And for several months now, activists have encouraged advertisers to blacklist Breitbart, which has run xenophobic, sexist and anti-Semitic articles. Its former chairman, Steve Bannon, has assumed a prominent role in the Trump administration. Kellogg’s pulled its advertising, to the ire of Breitbart. Other brands, including Novo Nordisk, Warby Parker and the San Diego Zoo, followed. Ad tech platform AppNexus cut ties.
But boycotts like these may be little more than symbolic, having practically zero impact bottom lines. The automation of media has created a byzantine advertising environment,which is engineered to have as deep of a pool of advertising as possible. That means that while a marketer could pick and choose sites, few do; that’s how the system is designed to work.
According to the operator of Sleeping Giants, one of the main activists driving the Breitbart boycotts, more than 1,300 brands have blacklisted the so-called “alt-right” publisher for perpetrating hate speech. That number may be eye-popping, but most industry insiders believe the boycotts will not have much impact on Breitbart’s ad revenue. And among those who believe boycotts could be effective, there is a belief that boycotts at the brand level alone will not drive change.
“[Brand protests] are not going to derail Breitbart,” said Yieldbot CEO Jonathan Mendez. “There are plenty of performance-based advertisers that don’t care about what the content is; they are just trying to get clicks and conversions.”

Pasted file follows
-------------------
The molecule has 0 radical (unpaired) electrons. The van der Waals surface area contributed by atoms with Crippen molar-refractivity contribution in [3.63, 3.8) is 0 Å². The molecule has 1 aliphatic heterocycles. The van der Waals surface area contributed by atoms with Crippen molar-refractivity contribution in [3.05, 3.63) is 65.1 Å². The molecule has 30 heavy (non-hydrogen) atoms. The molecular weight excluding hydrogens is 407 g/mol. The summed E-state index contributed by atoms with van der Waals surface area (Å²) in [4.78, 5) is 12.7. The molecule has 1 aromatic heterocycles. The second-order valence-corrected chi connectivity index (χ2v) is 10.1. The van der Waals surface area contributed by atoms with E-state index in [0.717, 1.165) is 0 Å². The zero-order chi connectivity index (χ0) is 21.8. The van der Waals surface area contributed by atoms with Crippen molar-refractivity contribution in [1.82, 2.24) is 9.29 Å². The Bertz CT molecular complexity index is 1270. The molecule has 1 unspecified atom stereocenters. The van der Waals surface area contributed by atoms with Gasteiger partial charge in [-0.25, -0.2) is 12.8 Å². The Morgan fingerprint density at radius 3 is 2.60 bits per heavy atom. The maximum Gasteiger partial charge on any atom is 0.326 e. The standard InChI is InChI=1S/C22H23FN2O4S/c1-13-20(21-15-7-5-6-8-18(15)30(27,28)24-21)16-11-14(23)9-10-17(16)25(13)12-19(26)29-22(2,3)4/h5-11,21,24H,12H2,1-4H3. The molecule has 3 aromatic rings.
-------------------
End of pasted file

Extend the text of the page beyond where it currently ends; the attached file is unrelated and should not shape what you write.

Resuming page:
If advertising protests are to be effective, Mendez and others say, they will have to occur at the agency and ad exchange level.
Blacklists sound serious, but blacklists often fail in programmatic buying due to fraud and communication gaps between brand stewards and programmatic buyers. It’s also worth pointing out there there are a seemingly never-ending number of buyers looking for cheap scale on open exchanges. Breitbart claims it generated 300 million pageviews during the presidential election, so if CPMs are low, some advertisers will want to cash in regardless of political ties. As independent marketing consultant Matt Rosenberg noted, individual brand boycotts are “drops in a bucket.”
Scott Bender, head of publisher strategy at Prohaska Consulting, pointed out that the impact of boycotts is affected by how much programmatic versus direct sales Breitbart does. And even within programmatic, the impact of boycotts could be limited if Breitbart devotes a large chunk of its automated selling to private marketplace deals with brands that align with the far right. Breitbart did not return calls for this story.
Zemanta CEO Todd Sawicki believes that the boycotts can drive major revenue declines. But he noted, “The tipping point is moving from brand blacklists to agency blacklists.” Agencies, after all, have the collective buying power to impact publishers.